Barack Obama is promising universal healthcare for all US citizens. Well, they elected him to do just that. Didn't they? So, he'll do it, yes?
Not if the big 'healthcare' corporations can help it. And it looks like it'll happen over their dead bodies - or, more likely, the bodies of the almost 50 million Americans without any meaningful health cover.
We've been here before, of course with the Clintons, those 'evangelists' for universal medicare. Just take a look at Michael Moore's Sicko to see how easily they were persuaded to drop such dangerous notions.
Having sorted that little 'health scare' with the usual corporate payoff, "Big Pharma" became even more vigilant donors to Hilary and Barack, serving to keep the Democrats calm and stabilised.
Now facing Obama's new 'health mandate', the private insurance industry are back in preventative voice, warning Americans about the 'malignant consequences' of 'socialised medicine'.
Alas, Obama's faltering defence of the healthcare bill before Congress appears symptomatic of his administration's pretence reform energies - deep-imaging a wider metastases across the US body politic. As this revealing piece on the President's lacklustre campaign ruminates:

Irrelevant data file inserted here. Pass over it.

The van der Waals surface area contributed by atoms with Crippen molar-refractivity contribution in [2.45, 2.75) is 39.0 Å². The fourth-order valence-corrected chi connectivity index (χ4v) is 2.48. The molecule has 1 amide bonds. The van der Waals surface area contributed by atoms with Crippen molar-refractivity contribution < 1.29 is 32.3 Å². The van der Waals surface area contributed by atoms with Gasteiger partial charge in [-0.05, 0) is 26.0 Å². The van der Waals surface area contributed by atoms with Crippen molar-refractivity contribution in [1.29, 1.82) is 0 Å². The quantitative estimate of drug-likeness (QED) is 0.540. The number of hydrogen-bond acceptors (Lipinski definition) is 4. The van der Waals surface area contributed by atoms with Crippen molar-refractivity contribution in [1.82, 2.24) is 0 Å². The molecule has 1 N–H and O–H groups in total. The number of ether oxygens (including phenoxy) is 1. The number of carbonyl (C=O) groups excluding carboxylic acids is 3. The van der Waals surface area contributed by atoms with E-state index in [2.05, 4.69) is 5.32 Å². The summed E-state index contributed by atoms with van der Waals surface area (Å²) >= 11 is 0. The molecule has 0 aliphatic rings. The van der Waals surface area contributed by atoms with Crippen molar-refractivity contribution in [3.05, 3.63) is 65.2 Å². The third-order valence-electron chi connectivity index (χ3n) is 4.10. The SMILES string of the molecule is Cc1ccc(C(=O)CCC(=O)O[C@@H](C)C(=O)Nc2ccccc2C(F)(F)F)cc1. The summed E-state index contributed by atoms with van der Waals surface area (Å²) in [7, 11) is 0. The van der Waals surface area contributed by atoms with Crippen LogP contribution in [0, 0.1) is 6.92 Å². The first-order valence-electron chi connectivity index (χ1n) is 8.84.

"While Obama dealt in abstractions, his opponents went for the gut. On television, every other commercial is a scare story about government-administered medical care. "President Obama and his gang cannot run the healthcare industry, and they will create chaos if they try," crowed Bill O'Reilly on Fox News. "The folks know this, and that's why the president is taking a beating. He does not understand that freedom trumps ideological legislation." "Still, here's a healthy looking prognosis for this freedom-trumping citizen:
"From 2000 to 2007, profits at the 10 largest publicly traded health insurance companies increased by 428%. The average CEO salary was $11.9 million. One year, the president of United Health made so much money that $1 in every $700 spent on healthcare in the US went to pay him."And a few sobering reminders of why, for all its lamentable faults, we need to defend the NHS.
"Art critic Adam Mendelsohn stitched his own face after being bitten by a dog, because he couldn't afford a trip to casualty. He bought drugs in a pet shop, because "you can get amoxicillin and tetracycline from fish antibiotics". As a freelance writer, insurance is prohibitively expensive for him. "If there's something wrong with you, the first place you go is the internet, not a doctor," he says."Yes, this is the country of 'choice', 'market opportunity' and 'individual freedoms'. It's also the country that lectures the Third World on healthcare and development while treating its own people as disposable flesh and bones.
"I heard from a couple who were told to drive 100 miles to their primary care clinic when their baby caught pneumonia because it didn't qualify as an emergency; a woman who discovered a cyst on her ovary but can't afford the follow-up scan and must hope that it is benign; a lighting designer whose insurer pays for genetic breast cancer screening, but will double her premium if the test comes back positive; a taxi driver who ruptured his knee playing baseball, but cycled to hospital on one leg because it costs $1,000 to call an ambulance. These are mundane, everyday occurrences."